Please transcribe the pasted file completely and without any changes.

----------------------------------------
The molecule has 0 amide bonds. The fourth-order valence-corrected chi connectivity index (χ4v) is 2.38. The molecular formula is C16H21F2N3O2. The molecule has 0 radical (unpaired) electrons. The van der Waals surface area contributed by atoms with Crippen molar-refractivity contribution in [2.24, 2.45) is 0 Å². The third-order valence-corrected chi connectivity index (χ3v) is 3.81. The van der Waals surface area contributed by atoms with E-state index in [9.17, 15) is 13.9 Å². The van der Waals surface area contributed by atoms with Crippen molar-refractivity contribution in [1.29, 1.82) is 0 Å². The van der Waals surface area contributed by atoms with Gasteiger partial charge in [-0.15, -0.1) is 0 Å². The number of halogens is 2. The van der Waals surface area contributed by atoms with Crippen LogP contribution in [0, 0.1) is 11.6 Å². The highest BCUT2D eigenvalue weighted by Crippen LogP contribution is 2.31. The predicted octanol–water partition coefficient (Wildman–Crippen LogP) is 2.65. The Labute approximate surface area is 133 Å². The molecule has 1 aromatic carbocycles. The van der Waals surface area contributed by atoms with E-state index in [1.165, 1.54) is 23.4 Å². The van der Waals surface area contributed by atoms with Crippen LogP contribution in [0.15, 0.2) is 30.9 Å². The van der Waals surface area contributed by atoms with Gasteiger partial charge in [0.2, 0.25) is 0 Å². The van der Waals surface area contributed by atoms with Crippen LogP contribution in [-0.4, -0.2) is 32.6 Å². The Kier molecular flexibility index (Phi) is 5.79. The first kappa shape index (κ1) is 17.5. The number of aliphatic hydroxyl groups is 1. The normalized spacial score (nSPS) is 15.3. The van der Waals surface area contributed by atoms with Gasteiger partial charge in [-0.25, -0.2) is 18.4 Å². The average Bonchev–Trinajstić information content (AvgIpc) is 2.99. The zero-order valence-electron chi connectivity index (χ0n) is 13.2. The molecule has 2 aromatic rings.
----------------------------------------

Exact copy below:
The molecule has 0 amide bonds. The fourth-order valence-corrected chi connectivity index (χ4v) is 2.38. The molecular formula is C16H21F2N3O2. The molecule has 0 radical (unpaired) electrons. The van der Waals surface area contributed by atoms with Crippen molar-refractivity contribution in [2.24, 2.45) is 0 Å². The third-order valence-corrected chi connectivity index (χ3v) is 3.81. The van der Waals surface area contributed by atoms with E-state index in [9.17, 15) is 13.9 Å². The van der Waals surface area contributed by atoms with Crippen molar-refractivity contribution in [1.29, 1.82) is 0 Å². The van der Waals surface area contributed by atoms with Gasteiger partial charge in [-0.15, -0.1) is 0 Å². The number of halogens is 2. The van der Waals surface area contributed by atoms with Crippen LogP contribution in [0, 0.1) is 11.6 Å². The highest BCUT2D eigenvalue weighted by Crippen LogP contribution is 2.31. The predicted octanol–water partition coefficient (Wildman–Crippen LogP) is 2.65. The Labute approximate surface area is 133 Å². The molecule has 1 aromatic carbocycles. The van der Waals surface area contributed by atoms with E-state index in [1.165, 1.54) is 23.4 Å². The van der Waals surface area contributed by atoms with Crippen LogP contribution in [0.15, 0.2) is 30.9 Å². The van der Waals surface area contributed by atoms with Gasteiger partial charge in [0.2, 0.25) is 0 Å². The van der Waals surface area contributed by atoms with Crippen LogP contribution in [-0.4, -0.2) is 32.6 Å². The Kier molecular flexibility index (Phi) is 5.79. The first kappa shape index (κ1) is 17.5. The number of aliphatic hydroxyl groups is 1. The normalized spacial score (nSPS) is 15.3. The van der Waals surface area contributed by atoms with Gasteiger partial charge in [-0.25, -0.2) is 18.4 Å². The average Bonchev–Trinajstić information content (AvgIpc) is 2.99. The zero-order valence-electron chi connectivity index (χ0n) is 13.2. The molecule has 2 aromatic rings.